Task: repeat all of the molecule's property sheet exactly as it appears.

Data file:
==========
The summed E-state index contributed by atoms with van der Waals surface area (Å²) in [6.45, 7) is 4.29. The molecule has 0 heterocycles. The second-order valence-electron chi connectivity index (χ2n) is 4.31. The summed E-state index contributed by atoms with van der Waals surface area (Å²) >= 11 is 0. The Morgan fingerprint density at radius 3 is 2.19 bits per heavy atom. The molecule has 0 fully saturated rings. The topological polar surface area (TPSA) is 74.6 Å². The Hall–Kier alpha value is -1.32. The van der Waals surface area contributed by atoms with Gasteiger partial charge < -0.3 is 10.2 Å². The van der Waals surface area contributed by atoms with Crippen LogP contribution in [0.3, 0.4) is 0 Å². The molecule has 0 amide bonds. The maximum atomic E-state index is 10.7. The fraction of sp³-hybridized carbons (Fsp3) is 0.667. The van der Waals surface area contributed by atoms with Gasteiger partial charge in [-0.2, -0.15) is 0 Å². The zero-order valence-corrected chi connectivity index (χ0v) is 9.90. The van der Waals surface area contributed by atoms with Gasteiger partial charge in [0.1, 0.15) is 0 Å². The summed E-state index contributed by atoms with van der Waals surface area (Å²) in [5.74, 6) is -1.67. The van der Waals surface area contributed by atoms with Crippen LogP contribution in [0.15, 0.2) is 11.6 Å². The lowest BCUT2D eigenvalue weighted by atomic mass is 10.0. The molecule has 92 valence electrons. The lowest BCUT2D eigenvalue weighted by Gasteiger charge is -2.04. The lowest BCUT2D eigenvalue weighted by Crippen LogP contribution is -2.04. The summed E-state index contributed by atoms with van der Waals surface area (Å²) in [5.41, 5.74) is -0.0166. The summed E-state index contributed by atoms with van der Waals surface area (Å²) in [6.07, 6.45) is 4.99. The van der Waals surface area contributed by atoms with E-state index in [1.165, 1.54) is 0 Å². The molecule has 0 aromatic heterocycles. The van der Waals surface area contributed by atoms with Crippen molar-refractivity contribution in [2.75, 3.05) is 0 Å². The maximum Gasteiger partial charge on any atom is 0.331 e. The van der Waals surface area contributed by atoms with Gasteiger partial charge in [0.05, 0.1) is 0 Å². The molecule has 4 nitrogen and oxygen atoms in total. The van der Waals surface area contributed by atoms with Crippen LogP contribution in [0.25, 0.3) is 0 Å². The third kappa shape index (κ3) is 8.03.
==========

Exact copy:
The summed E-state index contributed by atoms with van der Waals surface area (Å²) in [6.45, 7) is 4.29. The molecule has 0 heterocycles. The second-order valence-electron chi connectivity index (χ2n) is 4.31. The summed E-state index contributed by atoms with van der Waals surface area (Å²) >= 11 is 0. The Morgan fingerprint density at radius 3 is 2.19 bits per heavy atom. The molecule has 0 fully saturated rings. The topological polar surface area (TPSA) is 74.6 Å². The Hall–Kier alpha value is -1.32. The van der Waals surface area contributed by atoms with Gasteiger partial charge < -0.3 is 10.2 Å². The van der Waals surface area contributed by atoms with Crippen LogP contribution in [0.3, 0.4) is 0 Å². The molecule has 0 amide bonds. The maximum atomic E-state index is 10.7. The fraction of sp³-hybridized carbons (Fsp3) is 0.667. The van der Waals surface area contributed by atoms with Gasteiger partial charge in [-0.2, -0.15) is 0 Å². The zero-order valence-corrected chi connectivity index (χ0v) is 9.90. The van der Waals surface area contributed by atoms with Gasteiger partial charge in [0.1, 0.15) is 0 Å². The summed E-state index contributed by atoms with van der Waals surface area (Å²) in [5.74, 6) is -1.67. The van der Waals surface area contributed by atoms with Crippen LogP contribution in [0.15, 0.2) is 11.6 Å². The lowest BCUT2D eigenvalue weighted by atomic mass is 10.0. The molecule has 92 valence electrons. The lowest BCUT2D eigenvalue weighted by Gasteiger charge is -2.04. The lowest BCUT2D eigenvalue weighted by Crippen LogP contribution is -2.04. The summed E-state index contributed by atoms with van der Waals surface area (Å²) in [5.41, 5.74) is -0.0166. The summed E-state index contributed by atoms with van der Waals surface area (Å²) in [6.07, 6.45) is 4.99. The van der Waals surface area contributed by atoms with E-state index in [1.165, 1.54) is 0 Å². The molecule has 0 aromatic heterocycles. The van der Waals surface area contributed by atoms with Crippen molar-refractivity contribution in [2.75, 3.05) is 0 Å². The maximum Gasteiger partial charge on any atom is 0.331 e. The van der Waals surface area contributed by atoms with Gasteiger partial charge in [0.05, 0.1) is 0 Å². The molecule has 4 nitrogen and oxygen atoms in total. The van der Waals surface area contributed by atoms with Crippen LogP contribution in [0.25, 0.3) is 0 Å². The third kappa shape index (κ3) is 8.03.